Bean bags? Hell no that is not a good option. If you shoot a person with a bean bag from a shotgun, you have still have "shot" them. I don't think that the law differentiates over the projectile you use. If you shoot someone with a bean bag and they are armed, then you are probably going to die young. If you can't legally shoot them with 00B then you can't shoot them with bean bags.

    In most places you can only use a firearm if your or someone else's life is in immediate and deadly jeopardy. Stealing property does not meet that criteria.
     
  5. JimRau

    JimRau Well-Known Member Supporter

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    There are some things I guess you could point out to help with this but I teach, 'follow your instincts'. If it doesn't feel right it probably isn't!!!
    Either avoid it or be prepared to deal with it.:)
     
  6. arizona98tj

    arizona98tj New Member

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    Shooting someone for stealing a vehicle from your driveway when you are in the house is a great way to end up in a huge world of trouble.

    You do need training....you need to understand when you can and cannot use deadly force.
     
  7. JimRau

    JimRau Well-Known Member Supporter

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    That is not the point here. EVERYONE who accepts the responsibility of being armed must know the 'law'. Identifying a 'threat' has nothing to do with the law, only your situational awareness.
     
  8. JimRau

    JimRau Well-Known Member Supporter

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    I think we have a 'double thread' here!!!:confused:
    Check the 'training' forum.
     
    Last edited: Jun 29, 2013
  9. Sniper03

    Sniper03 Supporting Member Supporter

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    hq357

    Chain is right on the money with his advice! But there are some things that precede your action.
    1. Call the police since even though they were not there when you went out. You can bet they were probably still in the area seeing what they could steal.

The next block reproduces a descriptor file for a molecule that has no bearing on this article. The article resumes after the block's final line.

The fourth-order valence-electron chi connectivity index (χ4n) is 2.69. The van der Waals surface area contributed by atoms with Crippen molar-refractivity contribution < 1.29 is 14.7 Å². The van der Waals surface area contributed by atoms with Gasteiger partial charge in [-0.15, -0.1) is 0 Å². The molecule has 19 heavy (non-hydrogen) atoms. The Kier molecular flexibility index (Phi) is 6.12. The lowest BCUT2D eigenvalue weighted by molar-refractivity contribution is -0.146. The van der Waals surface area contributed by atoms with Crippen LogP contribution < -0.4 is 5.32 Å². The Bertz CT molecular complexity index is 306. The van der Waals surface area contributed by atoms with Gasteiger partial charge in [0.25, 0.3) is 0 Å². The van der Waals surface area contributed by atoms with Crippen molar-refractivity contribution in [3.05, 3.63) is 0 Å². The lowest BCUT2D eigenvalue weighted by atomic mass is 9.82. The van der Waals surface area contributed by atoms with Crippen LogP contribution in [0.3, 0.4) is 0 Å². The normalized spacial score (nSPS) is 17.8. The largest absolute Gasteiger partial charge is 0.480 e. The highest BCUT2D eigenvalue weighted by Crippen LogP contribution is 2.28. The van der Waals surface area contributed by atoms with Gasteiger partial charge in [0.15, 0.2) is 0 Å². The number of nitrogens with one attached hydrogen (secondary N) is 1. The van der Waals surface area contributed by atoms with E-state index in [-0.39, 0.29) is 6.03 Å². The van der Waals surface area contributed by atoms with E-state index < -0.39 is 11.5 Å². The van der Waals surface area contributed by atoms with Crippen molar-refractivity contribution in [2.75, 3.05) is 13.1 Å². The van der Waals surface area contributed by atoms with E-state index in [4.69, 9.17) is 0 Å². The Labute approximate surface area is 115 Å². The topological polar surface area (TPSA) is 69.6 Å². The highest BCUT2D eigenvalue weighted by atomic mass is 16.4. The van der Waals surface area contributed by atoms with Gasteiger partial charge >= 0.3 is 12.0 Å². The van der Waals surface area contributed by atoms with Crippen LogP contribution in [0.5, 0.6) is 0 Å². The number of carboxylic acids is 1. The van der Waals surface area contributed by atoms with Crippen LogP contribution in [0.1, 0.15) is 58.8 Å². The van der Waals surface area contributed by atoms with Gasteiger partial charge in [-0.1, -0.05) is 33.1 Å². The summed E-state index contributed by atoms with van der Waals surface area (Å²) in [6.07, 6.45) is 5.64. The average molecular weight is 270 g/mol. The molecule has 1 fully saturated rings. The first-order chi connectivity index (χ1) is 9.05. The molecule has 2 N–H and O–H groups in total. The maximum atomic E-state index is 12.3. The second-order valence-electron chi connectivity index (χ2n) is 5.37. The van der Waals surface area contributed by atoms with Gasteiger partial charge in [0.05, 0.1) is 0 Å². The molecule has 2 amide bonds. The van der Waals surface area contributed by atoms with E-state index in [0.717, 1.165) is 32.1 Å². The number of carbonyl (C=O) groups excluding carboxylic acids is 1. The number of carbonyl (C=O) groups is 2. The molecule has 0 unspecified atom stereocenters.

But to start, if the area of your bike is in view from a window or around a building it would be best to observe the area for a while first. This might keep you even armed, from walking into a bad situation or worse. They could be armed and ready or have a lookout or backup individual. An example from experience, a guy was having his car broken into in a apartment complex in the city. He went charging out of his apartment to the car and was shot and killed immediately right there on the sidewalk. Never had a chance to defend himself. So gets back to the point. if I were going to go out and approach anyone stealing my bike, you bet I would have one cambered and the gun out of the holster or wherever it is carried.
    As Chain stated in most states you can not use deadly force in theft cases unless you are threatened with serious bodily injury or death yourself. Obvioulsy if they pulled a weapon and aimed it at you or shot at you that would constitute the use of deadly force but only then.
    But I believe it is a great idea that anyone who carries or has a weapon for self defense should get some profesional training, know how to operate the weapon, become proficient and know the Law. The NRA has some good classes as do some shooting facilities. But get some references on outside trainers. There are a lot of so called instructors out there only sucking up bucks with little training experience. "Wanabees!
    Good luck and I am glad this particular incident came out in your favor!:)


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  10. JimRau

    JimRau Well-Known Member Supporter

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    I think we have beat this 'less lethal' thing to death. If you are not backed up by a person armed with lethal force, less lethal is NOT an option!!!;)
     
  11. manta

    manta Well-Known Member Supporter

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    I think a lot of its common sense most don't need training for that. For some no amount of training will help. I am not referring to you but someone leaving the house and exposing themselves to danger is not sensible.
     
    Last edited: Jun 29, 2013